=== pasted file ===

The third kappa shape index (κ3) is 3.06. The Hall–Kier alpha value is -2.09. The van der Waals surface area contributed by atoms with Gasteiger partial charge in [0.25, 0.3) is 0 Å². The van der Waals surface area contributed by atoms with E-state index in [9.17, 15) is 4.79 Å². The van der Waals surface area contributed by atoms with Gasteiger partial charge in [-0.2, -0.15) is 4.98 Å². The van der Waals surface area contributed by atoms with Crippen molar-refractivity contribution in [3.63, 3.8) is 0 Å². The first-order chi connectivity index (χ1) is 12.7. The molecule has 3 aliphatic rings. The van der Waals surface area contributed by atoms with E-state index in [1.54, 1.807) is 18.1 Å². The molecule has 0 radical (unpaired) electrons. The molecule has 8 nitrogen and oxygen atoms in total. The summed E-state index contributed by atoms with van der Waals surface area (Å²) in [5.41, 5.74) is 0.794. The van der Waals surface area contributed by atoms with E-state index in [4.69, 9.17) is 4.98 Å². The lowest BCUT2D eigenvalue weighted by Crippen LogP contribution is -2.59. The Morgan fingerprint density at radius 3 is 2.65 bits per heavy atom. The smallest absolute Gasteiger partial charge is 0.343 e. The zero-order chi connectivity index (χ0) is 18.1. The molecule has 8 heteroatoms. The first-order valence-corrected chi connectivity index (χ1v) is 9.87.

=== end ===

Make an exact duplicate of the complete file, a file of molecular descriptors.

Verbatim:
The third kappa shape index (κ3) is 3.06. The Hall–Kier alpha value is -2.09. The van der Waals surface area contributed by atoms with Gasteiger partial charge in [0.25, 0.3) is 0 Å². The van der Waals surface area contributed by atoms with E-state index in [9.17, 15) is 4.79 Å². The van der Waals surface area contributed by atoms with Gasteiger partial charge in [-0.2, -0.15) is 4.98 Å². The van der Waals surface area contributed by atoms with Crippen molar-refractivity contribution in [3.63, 3.8) is 0 Å². The first-order chi connectivity index (χ1) is 12.7. The molecule has 3 aliphatic rings. The van der Waals surface area contributed by atoms with E-state index in [1.54, 1.807) is 18.1 Å². The molecule has 0 radical (unpaired) electrons. The molecule has 8 nitrogen and oxygen atoms in total. The summed E-state index contributed by atoms with van der Waals surface area (Å²) in [5.41, 5.74) is 0.794. The van der Waals surface area contributed by atoms with E-state index in [4.69, 9.17) is 4.98 Å². The lowest BCUT2D eigenvalue weighted by Crippen LogP contribution is -2.59. The Morgan fingerprint density at radius 3 is 2.65 bits per heavy atom. The smallest absolute Gasteiger partial charge is 0.343 e. The zero-order chi connectivity index (χ0) is 18.1. The molecule has 8 heteroatoms. The first-order valence-corrected chi connectivity index (χ1v) is 9.87.